Measuring and modelling plant-driven soil carbon dynamics.

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dc.contributor.advisor Otten, Wilfred
dc.contributor.advisor Paterson, Eric
dc.contributor.author McCloskey, Christopher S.
dc.date.accessioned 2024-03-19T17:38:42Z
dc.date.available 2024-03-19T17:38:42Z
dc.date.issued 2021-01
dc.identifier.uri https://dspace.lib.cranfield.ac.uk/handle/1826/21049
dc.description.abstract Plant root activity and deposition of root carbon (C) into the rhizosphere are known to influence the turnover of existing soil organic matter (SOM) in so- called rhizosphere priming effects (RPE). Thereby soil microbes may access nutrients in SOM which are otherwise unavailable to them. However the magnitudes, drivers and mechanisms of these effects are poorly understood. In this thesis I develop a field system to measure such effects on diurnal, seasonal and longer timescales, and use it to explore RPEs and their drivers in contrasting soils under grass. The field system measures CO₂ fluxes and their ¹³ C isotope composition (δ¹³C) near continuously in large (0.8 m diameter, 1 m deep) lysimeters containing two naturally-structured C₃ soils planted with a C₄ grass. The difference in δ¹³C between C₃ SOM and C₄ plants is used to partition fluxes between plant and soil sources. The system’s accuracy and precision were sufficient to resolve diurnal and seasonal patterns in both plant and soil fluxes. Diurnal changes in plant δ¹³C can cause large partitioning errors. I show how, with long-term datasets with sufficient temporal resolution, part of the dataset can be used to allow for transient shifts in plant and soil δ¹³C. I explored the magnitude and mechanisms of RPEs in the two contrasting soils over two years, and the effect of differences in nitrogen supply. I used solar radiation as a proxy for photosynthesis, root activity and rhizodeposition. I found that seasonal and particularly diurnal patterns in SOM turnover were tightly coupled to solar radiation, and more so than in previously published studies. Model estimates of SOM turnover were improved by the inclusion of solar radiation as an explanatory variable alongside soil moisture and temperature, consistent with RPEs. There was no evidence for differences in RPEs with nitrogen supply in either soil. en_UK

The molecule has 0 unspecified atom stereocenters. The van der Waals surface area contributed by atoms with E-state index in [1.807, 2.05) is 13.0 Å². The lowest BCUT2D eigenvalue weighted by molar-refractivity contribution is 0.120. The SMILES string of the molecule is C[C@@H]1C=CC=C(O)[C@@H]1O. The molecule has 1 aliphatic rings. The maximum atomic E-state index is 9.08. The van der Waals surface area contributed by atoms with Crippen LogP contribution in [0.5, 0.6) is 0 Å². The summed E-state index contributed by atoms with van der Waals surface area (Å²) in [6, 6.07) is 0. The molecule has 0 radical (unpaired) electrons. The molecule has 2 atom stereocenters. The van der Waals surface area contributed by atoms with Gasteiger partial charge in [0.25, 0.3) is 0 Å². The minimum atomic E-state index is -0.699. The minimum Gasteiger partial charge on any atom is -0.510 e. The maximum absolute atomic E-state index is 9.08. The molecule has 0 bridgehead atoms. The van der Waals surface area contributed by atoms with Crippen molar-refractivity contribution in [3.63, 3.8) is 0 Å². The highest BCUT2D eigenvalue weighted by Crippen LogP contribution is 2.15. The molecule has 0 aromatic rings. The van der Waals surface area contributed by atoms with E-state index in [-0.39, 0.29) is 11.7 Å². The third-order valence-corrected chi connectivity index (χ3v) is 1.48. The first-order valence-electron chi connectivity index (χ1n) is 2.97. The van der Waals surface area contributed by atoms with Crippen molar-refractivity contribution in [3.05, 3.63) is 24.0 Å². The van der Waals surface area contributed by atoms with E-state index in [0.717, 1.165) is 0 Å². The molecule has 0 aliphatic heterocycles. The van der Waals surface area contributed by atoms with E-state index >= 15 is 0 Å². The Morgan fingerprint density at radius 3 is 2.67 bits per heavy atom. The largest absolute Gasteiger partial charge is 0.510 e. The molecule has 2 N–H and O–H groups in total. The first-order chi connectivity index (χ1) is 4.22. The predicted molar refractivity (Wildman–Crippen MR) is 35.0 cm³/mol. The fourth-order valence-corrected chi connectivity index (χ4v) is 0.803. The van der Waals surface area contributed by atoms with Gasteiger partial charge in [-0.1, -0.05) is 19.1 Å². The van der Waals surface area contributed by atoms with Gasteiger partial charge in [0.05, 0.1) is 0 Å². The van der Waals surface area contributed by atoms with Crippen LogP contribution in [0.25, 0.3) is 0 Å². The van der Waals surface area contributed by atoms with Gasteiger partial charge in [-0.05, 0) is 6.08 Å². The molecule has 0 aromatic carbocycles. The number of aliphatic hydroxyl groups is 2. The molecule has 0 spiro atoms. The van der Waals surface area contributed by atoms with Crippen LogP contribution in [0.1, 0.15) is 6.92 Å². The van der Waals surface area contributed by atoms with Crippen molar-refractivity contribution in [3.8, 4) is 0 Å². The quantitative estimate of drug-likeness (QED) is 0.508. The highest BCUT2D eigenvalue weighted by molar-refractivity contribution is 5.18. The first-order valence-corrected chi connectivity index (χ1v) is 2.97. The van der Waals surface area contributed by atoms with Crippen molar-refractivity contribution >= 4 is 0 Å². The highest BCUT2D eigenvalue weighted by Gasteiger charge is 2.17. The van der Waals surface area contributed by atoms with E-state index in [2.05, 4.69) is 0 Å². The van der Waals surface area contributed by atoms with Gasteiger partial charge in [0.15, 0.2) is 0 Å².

dc.language.iso en_UK en_UK
dc.publisher Cranfield University en_UK
dc.rights © Cranfield University, 2021. All rights reserved. No part of this publication may be reproduced without the written permission of the copyright holder. en_UK
dc.subject Plant and soil carbon fluxes en_UK
dc.subject soil organic matter en_UK
dc.subject C₃ and C₄ photosynthesis en_UK
dc.subject rhizosphere priming effects en_UK
dc.subject diurnal timescale en_UK
dc.subject timescales en_UK
dc.title Measuring and modelling plant-driven soil carbon dynamics. en_UK
dc.type Thesis or dissertation en_UK
dc.type.qualificationlevel Doctoral en_UK
dc.type.qualificationname PhD en_UK
dc.publisher.department SWEE en_UK
dc.description.notes Otten, Wilfred (Associate) Paterson, Eric (Associate)
dc.description.coursename PhD in Environment and Agrifood en_UK


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